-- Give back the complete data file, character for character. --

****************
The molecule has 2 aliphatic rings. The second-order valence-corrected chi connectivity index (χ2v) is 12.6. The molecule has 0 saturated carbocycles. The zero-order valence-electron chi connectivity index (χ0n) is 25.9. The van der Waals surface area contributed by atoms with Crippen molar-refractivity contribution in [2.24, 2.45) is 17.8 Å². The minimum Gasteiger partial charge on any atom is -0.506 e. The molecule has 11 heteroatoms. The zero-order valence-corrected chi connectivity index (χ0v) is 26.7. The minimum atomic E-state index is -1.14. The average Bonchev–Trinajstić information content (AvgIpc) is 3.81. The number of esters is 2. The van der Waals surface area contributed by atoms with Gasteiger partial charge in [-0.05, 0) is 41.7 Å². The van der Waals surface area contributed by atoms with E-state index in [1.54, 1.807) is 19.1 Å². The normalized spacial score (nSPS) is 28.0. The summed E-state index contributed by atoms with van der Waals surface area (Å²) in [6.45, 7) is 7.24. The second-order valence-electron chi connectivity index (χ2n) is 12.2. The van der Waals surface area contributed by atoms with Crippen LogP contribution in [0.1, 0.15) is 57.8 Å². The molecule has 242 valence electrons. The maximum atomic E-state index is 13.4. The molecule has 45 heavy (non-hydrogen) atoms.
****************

The molecule has 2 aliphatic rings. The second-order valence-corrected chi connectivity index (χ2v) is 12.6. The molecule has 0 saturated carbocycles. The zero-order valence-electron chi connectivity index (χ0n) is 25.9. The van der Waals surface area contributed by atoms with Crippen molar-refractivity contribution in [2.24, 2.45) is 17.8 Å². The minimum Gasteiger partial charge on any atom is -0.506 e. The molecule has 11 heteroatoms. The zero-order valence-corrected chi connectivity index (χ0v) is 26.7. The minimum atomic E-state index is -1.14. The average Bonchev–Trinajstić information content (AvgIpc) is 3.81. The number of esters is 2. The van der Waals surface area contributed by atoms with Gasteiger partial charge in [-0.05, 0) is 41.7 Å². The van der Waals surface area contributed by atoms with E-state index in [1.54, 1.807) is 19.1 Å². The normalized spacial score (nSPS) is 28.0. The summed E-state index contributed by atoms with van der Waals surface area (Å²) in [6.45, 7) is 7.24. The second-order valence-electron chi connectivity index (χ2n) is 12.2. The van der Waals surface area contributed by atoms with Crippen LogP contribution in [0.1, 0.15) is 57.8 Å². The molecule has 242 valence electrons. The maximum atomic E-state index is 13.4. The molecule has 45 heavy (non-hydrogen) atoms.